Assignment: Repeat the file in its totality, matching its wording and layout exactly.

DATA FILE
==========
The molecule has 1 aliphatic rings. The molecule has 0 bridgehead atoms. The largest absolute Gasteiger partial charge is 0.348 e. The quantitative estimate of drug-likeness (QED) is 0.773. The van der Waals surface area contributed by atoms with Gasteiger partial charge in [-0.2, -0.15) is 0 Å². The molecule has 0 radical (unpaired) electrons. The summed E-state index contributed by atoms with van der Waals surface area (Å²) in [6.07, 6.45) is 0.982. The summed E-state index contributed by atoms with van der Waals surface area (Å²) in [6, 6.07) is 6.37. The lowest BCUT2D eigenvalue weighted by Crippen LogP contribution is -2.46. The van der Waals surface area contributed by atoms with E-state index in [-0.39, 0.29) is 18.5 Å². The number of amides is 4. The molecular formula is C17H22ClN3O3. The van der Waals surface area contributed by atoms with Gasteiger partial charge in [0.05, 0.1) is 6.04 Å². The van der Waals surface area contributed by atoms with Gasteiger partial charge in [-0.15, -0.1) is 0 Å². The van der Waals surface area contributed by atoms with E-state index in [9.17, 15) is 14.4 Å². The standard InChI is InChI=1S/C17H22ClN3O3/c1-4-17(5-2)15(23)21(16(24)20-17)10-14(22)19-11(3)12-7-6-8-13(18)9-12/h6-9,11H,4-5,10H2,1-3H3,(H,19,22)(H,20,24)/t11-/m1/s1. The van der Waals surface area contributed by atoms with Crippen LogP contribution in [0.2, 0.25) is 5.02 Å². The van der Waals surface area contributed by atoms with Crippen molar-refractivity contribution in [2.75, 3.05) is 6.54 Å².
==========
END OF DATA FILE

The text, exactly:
The molecule has 1 aliphatic rings. The molecule has 0 bridgehead atoms. The largest absolute Gasteiger partial charge is 0.348 e. The quantitative estimate of drug-likeness (QED) is 0.773. The van der Waals surface area contributed by atoms with Gasteiger partial charge in [-0.2, -0.15) is 0 Å². The molecule has 0 radical (unpaired) electrons. The summed E-state index contributed by atoms with van der Waals surface area (Å²) in [6.07, 6.45) is 0.982. The summed E-state index contributed by atoms with van der Waals surface area (Å²) in [6, 6.07) is 6.37. The lowest BCUT2D eigenvalue weighted by Crippen LogP contribution is -2.46. The van der Waals surface area contributed by atoms with E-state index in [-0.39, 0.29) is 18.5 Å². The number of amides is 4. The molecular formula is C17H22ClN3O3. The van der Waals surface area contributed by atoms with Gasteiger partial charge in [0.05, 0.1) is 6.04 Å². The van der Waals surface area contributed by atoms with Gasteiger partial charge in [-0.15, -0.1) is 0 Å². The van der Waals surface area contributed by atoms with E-state index in [9.17, 15) is 14.4 Å². The standard InChI is InChI=1S/C17H22ClN3O3/c1-4-17(5-2)15(23)21(16(24)20-17)10-14(22)19-11(3)12-7-6-8-13(18)9-12/h6-9,11H,4-5,10H2,1-3H3,(H,19,22)(H,20,24)/t11-/m1/s1. The van der Waals surface area contributed by atoms with Crippen LogP contribution in [0.2, 0.25) is 5.02 Å². The van der Waals surface area contributed by atoms with Crippen molar-refractivity contribution in [2.75, 3.05) is 6.54 Å².